Frost in UK says situation in Northern Ireland “unsustainable”
Joe Mayes | Bloomberg
The UK government has urged the European Union to show a ‘common sense’ approach to its post-Brexit future ahead of a key meeting this week, in which the two sides will seek solutions to avoid further unrest in North Ireland.
“The EU needs a new playbook for dealing with its neighbors, which involves pragmatic solutions between friends,” British Brexit Minister David Frost wrote in an article for the Financial Times, where he detailed the problems created by Brexit and their impact on Northern Ireland. “Not side-to-side rule-making and legal purism.”
Northern Ireland has been a major flashpoint between the UK and the EU since Britain left the bloc earlier this year, sparking violent protests against new border controls and customs formalities on trade crossing the Irish Sea. Meanwhile, the EU has taken legal action against the UK for unilaterally changing the terms of its post-Brexit deal over Northern Ireland, which has a border with the Republic of Ireland, a member of the EU.
Clément Beaune, French Deputy Minister for European Affairs, hit back in response to Frost’s article, saying the Northern Ireland protocol to the Brexit deal is not the problem, but rather “a solution to a problem that we did not create “. Irish Foreign Minister Simon Coveney also responded to Frost’s article, dismissing the idea that EU inflexibility is the problem.
US President Joe Biden is expected to warn UK Prime Minister Boris Johnson when they meet at the G-7 summit this week not to back down on the deal, according to a front-page report in the Times newspaper Monday in London. Biden, who has often spoken proudly of his Irish ancestors, is expected to tell Johnson that the United States sees the deal as key to long-term peacekeeping in Northern Ireland.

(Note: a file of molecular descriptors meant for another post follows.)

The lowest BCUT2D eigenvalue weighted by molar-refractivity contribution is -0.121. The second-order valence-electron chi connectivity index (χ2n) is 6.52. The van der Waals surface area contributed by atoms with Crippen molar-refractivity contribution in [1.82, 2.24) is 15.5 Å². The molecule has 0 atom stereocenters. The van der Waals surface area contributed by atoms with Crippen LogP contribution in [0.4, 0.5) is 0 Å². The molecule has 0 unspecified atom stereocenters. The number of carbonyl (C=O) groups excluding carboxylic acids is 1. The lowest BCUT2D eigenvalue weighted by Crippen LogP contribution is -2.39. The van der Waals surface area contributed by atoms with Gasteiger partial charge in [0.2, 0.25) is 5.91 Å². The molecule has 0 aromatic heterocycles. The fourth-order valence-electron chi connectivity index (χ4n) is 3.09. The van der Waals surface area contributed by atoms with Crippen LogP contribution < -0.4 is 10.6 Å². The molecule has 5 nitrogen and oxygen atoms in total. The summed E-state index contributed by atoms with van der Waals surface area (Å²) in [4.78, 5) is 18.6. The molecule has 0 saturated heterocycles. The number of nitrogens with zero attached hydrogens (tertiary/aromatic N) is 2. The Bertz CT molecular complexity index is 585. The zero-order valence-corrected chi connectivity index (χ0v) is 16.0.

Frost, who is due to meet with European Commission Vice President Maros Sefcovic at the first meeting of the UK-EU Partnership Council this week, said Britain was implementing the terms of the protocol to Northern Ireland and made suggestions on how it could be improved.
He also said the UK government underestimated the impact Brexit would have on trade between the rest of the UK and Northern Ireland, and that things could get worse in October when a waiver on the paperwork for food items will expire.
“Time is running out,” said Frost, describing the situation as “totally unsustainable” if the EU does not show more flexibility in how the protocol is applied. “We must see progress soon.”
Joao Vale de Almeida, the EU’s Ambassador to the UK, said that there is currently a low level of trust between the two sides and the EU is ready to use retaliatory measures against the Great Brittany if it does not respect its post-Brexit agreement.
“If we have to get there, we’ll get there,” de Almeida told Times Radio on Sunday. “We are ready for the worst scenarios. “